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Tuesday, 15 September 1987
Page: 93

Mr PROSSER(5.39) —I wish to speak tonight about four areas that affect my electorate-investment, industrial relations, employment and training and the pesticides residual level that we are experiencing with our beef exports. On the first, it is common ground among economic commentators that present levels of investment are inadequate and remain at the lowest level at which they have been for the past 4 1/2 years. The outlook for private expenditure in capital equipment is depressing to say the least. In 1985-86 gross private fixed capital expenditure on equipment fell by 5.7 per cent in real terms and in 1986-87 by a further 3.9 per cent. The Australian Bureau of Statistics forecast no real increase in business confidence in the coming year, and said that it is likely to remain at its present levels and negative in real terms.

We need to look at why there is a lack of investment in the areas of which I have spoken. The first point to be raised in that regard of course, concerns high interest rates. Despite falls recently in interest rates to around 15 per cent our interest rates still remain high compared with those of our competitors. Interest rates here are 5 per cent higher than those in Canada, 4 per cent higher than those in the United Kingdom, twice those in the United States of America and nearly five times those in Japan. Quite honestly, the J-curve is not working; it has not stimulated investment in the small business and industrial sectors in Australia.

Uncertainty in the value of the Australian dollar is another factor affecting investment in the manufacturing sector. We were told quite some time ago that we would be competitive if we had a lower dollar value. Let us look at what really happened to our dollar. Between January 1985 and now our dollar has fallen by something like 49 per cent against the yen. Our other major competitors suffered a similar fate so we did not really get any of the economic advantage that we were told we would get. Not only that, but our manufacturing sector that we were told would benefit from this devaluation did not get a competitive edge, particularly in the Japanese market. Let us look at examples among our overseas competitors. The United States dollar in the same period devalued against the yen by 43.5 per cent. In Canada the dollar devalued by the same amount, 43.5 per cent. In New Zealand the figure was 25.3 per cent and in Brazil it was 94 per cent. One does not need to ask who is gobbling up our iron ore export markets to Japan and markets for other commodities. Brazil would have to be near the top of the list of those doing so. The figure for South Africa was 43.4 per cent and that for the United Kingdom was 19.1 per cent. So much for the great competitive edge we were told we would get with the devaluation of the Australian dollar.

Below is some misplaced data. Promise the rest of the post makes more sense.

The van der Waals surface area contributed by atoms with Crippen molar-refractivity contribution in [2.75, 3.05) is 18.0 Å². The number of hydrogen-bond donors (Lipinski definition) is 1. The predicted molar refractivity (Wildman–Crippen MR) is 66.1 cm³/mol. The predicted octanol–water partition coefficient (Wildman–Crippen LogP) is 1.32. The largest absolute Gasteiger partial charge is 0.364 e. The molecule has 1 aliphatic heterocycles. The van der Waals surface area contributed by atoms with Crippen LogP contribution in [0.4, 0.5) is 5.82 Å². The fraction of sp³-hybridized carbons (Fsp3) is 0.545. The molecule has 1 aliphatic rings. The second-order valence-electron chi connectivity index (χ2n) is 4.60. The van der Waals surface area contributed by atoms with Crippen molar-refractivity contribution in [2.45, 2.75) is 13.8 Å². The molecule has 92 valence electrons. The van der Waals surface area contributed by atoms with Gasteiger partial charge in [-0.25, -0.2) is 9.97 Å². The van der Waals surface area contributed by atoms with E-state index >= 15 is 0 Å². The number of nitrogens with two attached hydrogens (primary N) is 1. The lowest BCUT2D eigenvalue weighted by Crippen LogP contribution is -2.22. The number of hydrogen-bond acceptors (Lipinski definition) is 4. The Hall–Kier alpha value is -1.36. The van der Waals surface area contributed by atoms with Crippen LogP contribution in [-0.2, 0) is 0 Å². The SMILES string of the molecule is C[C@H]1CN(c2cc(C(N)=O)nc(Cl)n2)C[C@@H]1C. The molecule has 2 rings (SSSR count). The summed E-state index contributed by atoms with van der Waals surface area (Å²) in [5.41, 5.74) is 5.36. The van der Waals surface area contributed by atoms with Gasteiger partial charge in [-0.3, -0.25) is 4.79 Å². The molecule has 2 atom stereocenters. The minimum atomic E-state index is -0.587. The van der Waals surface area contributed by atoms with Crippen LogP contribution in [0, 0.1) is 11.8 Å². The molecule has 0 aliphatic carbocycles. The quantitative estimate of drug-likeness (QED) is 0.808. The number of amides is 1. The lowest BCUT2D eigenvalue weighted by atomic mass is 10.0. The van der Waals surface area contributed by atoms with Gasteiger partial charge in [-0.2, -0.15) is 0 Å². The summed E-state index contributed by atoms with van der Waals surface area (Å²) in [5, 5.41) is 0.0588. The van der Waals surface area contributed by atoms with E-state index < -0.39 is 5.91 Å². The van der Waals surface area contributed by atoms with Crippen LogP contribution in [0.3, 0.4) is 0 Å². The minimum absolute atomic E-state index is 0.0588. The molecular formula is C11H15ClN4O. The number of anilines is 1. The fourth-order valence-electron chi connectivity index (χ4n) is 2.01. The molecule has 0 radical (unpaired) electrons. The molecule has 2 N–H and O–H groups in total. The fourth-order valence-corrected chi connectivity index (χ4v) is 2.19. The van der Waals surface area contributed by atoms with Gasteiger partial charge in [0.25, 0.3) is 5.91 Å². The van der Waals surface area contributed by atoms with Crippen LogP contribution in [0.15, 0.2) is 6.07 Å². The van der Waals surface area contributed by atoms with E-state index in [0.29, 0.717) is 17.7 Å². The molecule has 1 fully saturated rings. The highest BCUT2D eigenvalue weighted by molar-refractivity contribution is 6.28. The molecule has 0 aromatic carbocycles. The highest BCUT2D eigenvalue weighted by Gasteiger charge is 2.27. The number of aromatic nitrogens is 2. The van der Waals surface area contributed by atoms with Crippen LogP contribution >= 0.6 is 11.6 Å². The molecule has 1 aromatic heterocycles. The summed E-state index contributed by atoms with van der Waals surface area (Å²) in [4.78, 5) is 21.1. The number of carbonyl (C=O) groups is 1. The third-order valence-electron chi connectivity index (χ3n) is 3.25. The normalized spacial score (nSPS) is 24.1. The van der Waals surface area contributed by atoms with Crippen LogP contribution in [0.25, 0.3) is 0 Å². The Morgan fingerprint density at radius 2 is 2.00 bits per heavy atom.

Lack of investment in industry is a major reason why we are not back on the road to recovery in the manufacturing sector. One needs to look at the real incentives to invest in the manufacturing sector in Australia. We need to look at the losses that the Labor Government would have sustained through high interest rates. Let us consider a company that borrows $1m. If interest rates were at 10 per cent $100,000 would be tax deductible. At an interest rate of 20 per cent, $200,000 is tax deductible. In effect, the Government misses out on another $49,000 of company tax at the higher interest rate. The investment incentive is still there in the property sector. High inflation diminishes the repayment of the capital debt and inflation in capital growth assists the property market. There is no real incentive to invest in the manufacturing sector. I believe that we need a positive program to get people to invest, employ people in the manufacture of Australian goods and stop the import of goods.

In regard to industrial relations, the two-tier wage fixing system clearly has not worked all that well. The second tier trade-off has disadvantaged those companies that have run an effective and efficient business. The Government says to those companies that they need to trade off work practices; but when they have never engaged in work practices clearly they have nothing to give. Other companies have gained the benefits for whatever reason. They may have had sloppy management which has given away incentives over time. We need to get back to a system in which employers and the employee unions do not race off to the Australian Conciliation and Arbitration Commission to let it set a figure. Clearly there needs to be a better way of doing things.